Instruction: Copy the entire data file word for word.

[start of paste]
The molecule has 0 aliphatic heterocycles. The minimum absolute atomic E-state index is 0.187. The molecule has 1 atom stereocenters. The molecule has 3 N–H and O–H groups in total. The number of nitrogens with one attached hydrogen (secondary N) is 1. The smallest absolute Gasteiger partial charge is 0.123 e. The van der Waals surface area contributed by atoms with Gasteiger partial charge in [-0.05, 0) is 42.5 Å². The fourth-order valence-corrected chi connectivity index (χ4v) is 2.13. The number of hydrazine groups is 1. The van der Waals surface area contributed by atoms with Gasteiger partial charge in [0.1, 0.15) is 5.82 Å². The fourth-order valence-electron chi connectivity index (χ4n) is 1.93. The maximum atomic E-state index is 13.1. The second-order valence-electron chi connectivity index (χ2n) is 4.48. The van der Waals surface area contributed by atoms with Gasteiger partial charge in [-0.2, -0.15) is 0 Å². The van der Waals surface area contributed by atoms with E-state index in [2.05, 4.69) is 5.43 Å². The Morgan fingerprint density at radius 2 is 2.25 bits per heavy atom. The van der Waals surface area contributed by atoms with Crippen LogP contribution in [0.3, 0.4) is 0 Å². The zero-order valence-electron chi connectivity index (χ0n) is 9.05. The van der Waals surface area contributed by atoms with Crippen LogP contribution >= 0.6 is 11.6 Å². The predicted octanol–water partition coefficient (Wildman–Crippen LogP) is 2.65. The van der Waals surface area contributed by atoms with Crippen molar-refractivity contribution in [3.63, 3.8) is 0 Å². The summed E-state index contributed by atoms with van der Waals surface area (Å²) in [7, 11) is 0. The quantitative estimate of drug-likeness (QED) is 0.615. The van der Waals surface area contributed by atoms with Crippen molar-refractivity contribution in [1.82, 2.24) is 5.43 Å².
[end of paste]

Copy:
The molecule has 0 aliphatic heterocycles. The minimum absolute atomic E-state index is 0.187. The molecule has 1 atom stereocenters. The molecule has 3 N–H and O–H groups in total. The number of nitrogens with one attached hydrogen (secondary N) is 1. The smallest absolute Gasteiger partial charge is 0.123 e. The van der Waals surface area contributed by atoms with Gasteiger partial charge in [-0.05, 0) is 42.5 Å². The fourth-order valence-corrected chi connectivity index (χ4v) is 2.13. The number of hydrazine groups is 1. The van der Waals surface area contributed by atoms with Gasteiger partial charge in [0.1, 0.15) is 5.82 Å². The fourth-order valence-electron chi connectivity index (χ4n) is 1.93. The maximum atomic E-state index is 13.1. The second-order valence-electron chi connectivity index (χ2n) is 4.48. The van der Waals surface area contributed by atoms with Gasteiger partial charge in [-0.2, -0.15) is 0 Å². The van der Waals surface area contributed by atoms with E-state index in [2.05, 4.69) is 5.43 Å². The Morgan fingerprint density at radius 2 is 2.25 bits per heavy atom. The van der Waals surface area contributed by atoms with Crippen LogP contribution in [0.3, 0.4) is 0 Å². The zero-order valence-electron chi connectivity index (χ0n) is 9.05. The van der Waals surface area contributed by atoms with Crippen LogP contribution >= 0.6 is 11.6 Å². The predicted octanol–water partition coefficient (Wildman–Crippen LogP) is 2.65. The van der Waals surface area contributed by atoms with Crippen molar-refractivity contribution in [3.63, 3.8) is 0 Å². The summed E-state index contributed by atoms with van der Waals surface area (Å²) in [7, 11) is 0. The quantitative estimate of drug-likeness (QED) is 0.615. The van der Waals surface area contributed by atoms with Crippen molar-refractivity contribution in [1.82, 2.24) is 5.43 Å².